When the Pandemic started, business as we know it had to adapt to the rapidly changing healthcare environment. Globally, hospitals are the front line of care for COVID-19. All routine healthcare and screenings have temporarily halted, while health systems accelerate to deliver care virtually. Telehealth and digital health are now at the forefront of innovation; we are six months into the Pandemic, it is unlikely that things will return to pre-COVID levels.
Digital health has been funded by venture capital, which has traditionally been the purview of Silicon Valley; increasingly, health systems are now starting to invest in promising new solutions to support health and better manage chronic disease. A new viewpoint in JAMA Psychiatry by Dr. Ravi Shah and colleagues at Columbia University focuses on the rise of venture capital in digital mental health.
Tracking the health of investment markets is challenging amid all the global upheaval; many were concerned that digital health progress would halt, but the opposite is true. Dr. Shah highlights the significant investments in digital mental health companies; many are in the self-care space, but some, like Akili, a solution for children with attentional issues, are accessed via a provider’s referral. Companies may start as a business to consumer products or business to business and as they mature, cross over the additional business models to open new markets. The table below lists the mix of companies and their capital raised. It would appear the health of digital health is robust.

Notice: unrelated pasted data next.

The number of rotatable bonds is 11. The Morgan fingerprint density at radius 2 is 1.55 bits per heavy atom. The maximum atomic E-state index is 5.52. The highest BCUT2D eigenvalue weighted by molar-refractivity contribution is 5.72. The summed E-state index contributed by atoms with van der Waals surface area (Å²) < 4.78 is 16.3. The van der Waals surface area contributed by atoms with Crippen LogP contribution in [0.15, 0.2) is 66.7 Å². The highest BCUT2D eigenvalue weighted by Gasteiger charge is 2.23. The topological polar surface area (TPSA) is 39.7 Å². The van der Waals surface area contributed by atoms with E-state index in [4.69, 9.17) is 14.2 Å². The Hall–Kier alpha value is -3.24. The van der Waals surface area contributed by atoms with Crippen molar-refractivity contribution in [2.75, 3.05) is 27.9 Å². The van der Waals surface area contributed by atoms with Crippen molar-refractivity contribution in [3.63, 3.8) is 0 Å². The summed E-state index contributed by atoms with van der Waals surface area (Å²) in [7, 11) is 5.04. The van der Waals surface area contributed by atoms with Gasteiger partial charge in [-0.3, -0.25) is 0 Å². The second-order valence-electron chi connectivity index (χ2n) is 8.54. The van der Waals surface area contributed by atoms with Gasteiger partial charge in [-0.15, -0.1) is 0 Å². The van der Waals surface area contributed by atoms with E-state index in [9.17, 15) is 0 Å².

To remain healthy, companies will have to take on the significant issues of the moment; they include privacy and transparency, who has access to your data as an end-user, and how will it be used? As a consumer, will I be able to opt-in and out to data collection? Culture also matters; on the surface, you have a culture of “move fast and break things” of Silicon Valley and “first do no harm” of healthcare, how can those differences be reconciled by meeting unmet needs? Can digital mental health address the significant needs of those with severe and persistent mental illness, or will it stay in the realm of self-care or more mild presentations of mental illness, impacting our quality of life. The next few years will see some exciting advances in how we view and support mental health care.
Thanks for reading – Trina
(Opinions are my own)
Shah RN, Berry OO. The Rise of Venture Capital Investing in Mental Health. JAMA Psychiatry. Published online September 16, 2020. doi:10.1001/jamapsychiatry.2020.2847